Demetress Bell is probably the highest profile offensive lineman I saw this week, and that’s mostly because he left Buffalo in free agency. Bell played pretty well against the Broncos and I think it was really smart of Philadelphia to sign him to fill in for Jason Peters. He has a natural pass set, and he blocks better in the run game than a lot of left tackles I’ve seen this year. You could do a lot worse than Bell at left tackle. That being said, I can see why Buffalo let him walk. He doesn’t create any distance with his hands in his pass rush. He also got collapsed a couple of time by Elvis Dumervil, and Dumervil isn't exactly a bull-rush specialist. Bell is a nice stopgap -- which is exactly what he will be in Philadelphia -- but he certainly isn’t someone you build a line around.
Inside of Bell was Andy Levitre, who I thought was Buffalo’s best blocker and maybe their best offensive player. Levitre has moved around a lot in his short career, but it doesn’t seem to have hurt him too much. The first thing you notice is that he is a really good pass blocker. He has a nice controlled set, and unlike Bell does a great job of keeping distance with his punch. He changes directions on the inside move and sits down on bull rushes. If you had a checklist for what you are looking for from a guard in the passing game, Levitre would grade as high as anyone I’ve seen this year, and that includes Jahri Evans and Carl Nicks.
At center the Bills started reserve Kraig Urbik. For a young guy coming off the bench, I thought Urbik acquitted himself well. I thought he did a nice job generating movement on double teams in the inside zone game. He also did a nice job of getting downfield and throwing cut blocks on a couple screen passes. He does play too high though, and that hurts him when he’s singled up in the running game, as well as when he tries to redirect in pass protection. He played well overall, but if he wants to become a full-time starter he’ll have to play lower consistently.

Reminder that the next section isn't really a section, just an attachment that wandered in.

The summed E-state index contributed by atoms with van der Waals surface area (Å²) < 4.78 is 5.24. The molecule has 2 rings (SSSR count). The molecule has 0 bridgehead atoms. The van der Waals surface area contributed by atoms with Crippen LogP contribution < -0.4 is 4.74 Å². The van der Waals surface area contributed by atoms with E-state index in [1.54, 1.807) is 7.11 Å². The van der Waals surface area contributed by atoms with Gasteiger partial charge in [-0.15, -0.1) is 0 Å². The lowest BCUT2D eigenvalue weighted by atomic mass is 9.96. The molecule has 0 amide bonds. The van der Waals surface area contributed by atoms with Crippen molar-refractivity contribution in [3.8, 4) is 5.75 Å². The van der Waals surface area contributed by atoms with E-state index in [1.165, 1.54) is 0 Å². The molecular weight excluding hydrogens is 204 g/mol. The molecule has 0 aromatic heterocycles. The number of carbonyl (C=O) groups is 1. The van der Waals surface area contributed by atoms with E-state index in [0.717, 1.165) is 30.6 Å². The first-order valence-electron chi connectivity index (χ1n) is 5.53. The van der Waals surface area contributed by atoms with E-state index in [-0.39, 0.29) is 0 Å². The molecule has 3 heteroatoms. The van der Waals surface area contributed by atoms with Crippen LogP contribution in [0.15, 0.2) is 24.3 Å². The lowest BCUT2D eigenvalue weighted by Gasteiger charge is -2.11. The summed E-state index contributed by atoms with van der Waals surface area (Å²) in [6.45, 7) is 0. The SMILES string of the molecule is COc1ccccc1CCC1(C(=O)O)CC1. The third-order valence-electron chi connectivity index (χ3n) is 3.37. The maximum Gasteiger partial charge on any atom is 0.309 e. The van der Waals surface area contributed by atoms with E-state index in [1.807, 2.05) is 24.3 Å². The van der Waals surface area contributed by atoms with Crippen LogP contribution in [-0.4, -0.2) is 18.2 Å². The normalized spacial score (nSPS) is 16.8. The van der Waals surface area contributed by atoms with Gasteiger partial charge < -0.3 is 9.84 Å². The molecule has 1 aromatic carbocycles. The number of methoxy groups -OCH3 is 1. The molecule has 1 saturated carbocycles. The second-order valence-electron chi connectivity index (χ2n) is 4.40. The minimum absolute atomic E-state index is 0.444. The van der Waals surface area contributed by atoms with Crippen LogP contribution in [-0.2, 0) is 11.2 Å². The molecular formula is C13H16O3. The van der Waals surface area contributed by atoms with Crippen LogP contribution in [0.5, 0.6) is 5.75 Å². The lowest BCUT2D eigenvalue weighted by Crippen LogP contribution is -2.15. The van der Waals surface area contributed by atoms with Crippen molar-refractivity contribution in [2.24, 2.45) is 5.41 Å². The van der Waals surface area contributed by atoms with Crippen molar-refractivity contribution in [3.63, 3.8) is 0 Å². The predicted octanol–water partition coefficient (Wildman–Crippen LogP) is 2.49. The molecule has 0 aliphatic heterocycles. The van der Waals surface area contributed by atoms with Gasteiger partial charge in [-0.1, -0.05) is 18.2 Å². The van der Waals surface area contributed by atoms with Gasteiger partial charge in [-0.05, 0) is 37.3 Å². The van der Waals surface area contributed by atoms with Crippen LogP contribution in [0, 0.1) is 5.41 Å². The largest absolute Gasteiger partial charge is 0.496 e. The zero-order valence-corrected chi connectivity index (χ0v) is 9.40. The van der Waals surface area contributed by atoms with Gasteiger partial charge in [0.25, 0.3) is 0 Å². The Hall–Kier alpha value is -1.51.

Keeping on down the line we run into right guard Chad Rinehart. Of the five, Rinehart probably played the worst. That’s not to say he played bad, but he was just average on a line full of guys that played really well. The biggest knock on him is athleticism. He looked slow, and had some trouble passing off games with the linemen around him. He also wasn’t great on the second level, where he had a hard time sticking to linebackers. Still, he looks like a strong guy who anchors well on the bull rush and can dig some guys out in the inside running game.
Lastly, we get to the end of the line with right tackle Erik Pears. I gotta be honest: I’m not sure what to make of Pears. His pass set looks weird. Really weird. Most linemen (tackles in particular) glide in their pass set -- Pears almost marches. He really picks both feet up and down, almost like he's marching backwards or something. It doesn’t look good, and it doesn’t look fast. That being said, he really took it to Von Miller, as Miller didn’t get any pressure on pass plays despite Pears’ unconventional set. Pears also really kicked the crap out of Miller in the running game. He hooked him a couple times for big plays and generally knocked him around. My current theory is that Pears may just be the Hunter Pence of right tackles.
That does it for this week. Remember to follow me on Twitter.
41 comments, Last at 23 Jun 2012, 2:47pm by Jimmy